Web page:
I have long conceptionalized the transition from pre-modern to modernist interpretation of the Bible. Most Christians, indeed most pastors, even church leaders, even Christian professors often use language like, "the Bible says" when in fact they are offering a Christian position that may only tangentially relate to the original meanings of individual passages.
Charles Taylor has this week added a good deal of depth to the phenomenon to which I am referring. I am thinking here in particular of the transition that Descartes represents between seeing an order and truth structure inherent in the universe and a paradigm that starts with particular truths and builds up toward universal truths. This provides depth of hermeneutical understanding in two directions:
1. It clarifies my "atomistic" approach to biblical interpretation. Descartes' quest for certainty ended up breaking down truth into individual truth claims. In terms of meaning, Wittgenstein embodies the end of this trajectory. I can't see any other approach to meaning that makes any sense at all but his. Meaning is a function of how words are used in particular contexts. Common meaning is not a matter of universal meanings that play themselves out in different situations. Common meaning is a matter of the overlap between word use in one context and word use in another.
Any sense of "the Bible says" is thus by the very nature of language at least in some discontinuity with the individual meanings of specific passages. It can also be in continuity with those meanings. The point is that meanings are always context specific, and common meaning implies commonality between contexts, not different instances of universal meanings.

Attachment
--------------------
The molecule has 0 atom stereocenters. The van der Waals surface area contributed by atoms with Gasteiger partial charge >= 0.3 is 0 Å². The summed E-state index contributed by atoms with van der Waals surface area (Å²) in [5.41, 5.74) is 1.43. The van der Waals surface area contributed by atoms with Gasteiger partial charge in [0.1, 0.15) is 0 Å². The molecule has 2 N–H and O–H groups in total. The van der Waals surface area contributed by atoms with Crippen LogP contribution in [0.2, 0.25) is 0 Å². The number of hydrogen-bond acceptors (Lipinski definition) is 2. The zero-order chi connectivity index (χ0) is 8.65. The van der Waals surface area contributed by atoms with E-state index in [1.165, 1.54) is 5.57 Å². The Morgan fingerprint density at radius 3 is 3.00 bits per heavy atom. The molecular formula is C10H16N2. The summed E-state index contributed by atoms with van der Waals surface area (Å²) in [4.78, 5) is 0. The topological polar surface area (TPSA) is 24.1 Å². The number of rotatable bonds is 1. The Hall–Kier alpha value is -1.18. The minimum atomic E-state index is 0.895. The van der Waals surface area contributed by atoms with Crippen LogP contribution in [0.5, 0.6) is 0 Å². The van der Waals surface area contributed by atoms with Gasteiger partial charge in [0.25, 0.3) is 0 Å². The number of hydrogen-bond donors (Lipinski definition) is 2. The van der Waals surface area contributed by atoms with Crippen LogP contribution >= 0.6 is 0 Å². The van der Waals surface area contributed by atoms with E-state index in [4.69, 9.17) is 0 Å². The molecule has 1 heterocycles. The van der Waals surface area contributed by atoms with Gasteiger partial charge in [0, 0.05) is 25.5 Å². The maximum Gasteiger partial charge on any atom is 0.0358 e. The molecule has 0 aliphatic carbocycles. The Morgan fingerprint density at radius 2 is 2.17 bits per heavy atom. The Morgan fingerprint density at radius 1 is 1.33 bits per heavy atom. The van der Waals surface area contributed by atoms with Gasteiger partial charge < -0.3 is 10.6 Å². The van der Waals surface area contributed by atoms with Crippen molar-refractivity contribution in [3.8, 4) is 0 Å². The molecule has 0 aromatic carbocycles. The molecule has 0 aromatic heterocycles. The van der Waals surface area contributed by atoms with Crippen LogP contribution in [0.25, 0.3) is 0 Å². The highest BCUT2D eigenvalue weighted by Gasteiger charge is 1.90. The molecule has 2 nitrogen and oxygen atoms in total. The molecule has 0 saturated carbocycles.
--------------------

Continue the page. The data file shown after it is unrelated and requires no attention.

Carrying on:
2. The "pre-modern," although the Enlightenment commenced over three hundred years ago, still sees the meaning of the Bible as something that is out there, like the order of the world that those before Descartes saw. Descartes' attempt to find certainty by questioning all he could question exposed that there was little basis for vast amounts of what people saw as the intrinsic order of the world.
This is similar to the way the Bible is commonly used by layperson and from the pulpit alike. There a broad assumption that we know what "the Bible" says, just as before Descartes people thought they knew what the order of the universe was. Indeed, the person who knows what "the Bible" says may be able to weave an impressive pastiche of quotations together that seems superficially to go together because of common words or words that in our context make sense together (cf. Wesley).
Nevertheless, deeper exploration frequently reveals a particularity to the individual passages in question that reveals that the order found is not so much a function of the text as of the interpreter. This is particularly the case when doctrines only hammered out centuries later are seen intimately in the text (e.g., the Trinity). We are unaware of the massive amounts of "glue" that comes from us rather than from the biblical texts themselves.
3. The movement from pre-modern unreflectivity to modernist (semi) reflectivity can be quite troubling. You feel like the rug is pulled out from under you. Contextual interpretation is often compelling and the interpreter feels stupid, exposed. You had never noticed that Genesis never actually says that Moses was its author or that Exodus through Deuteronomy all talk about Moses (including his death), not as if Moses was the author himself.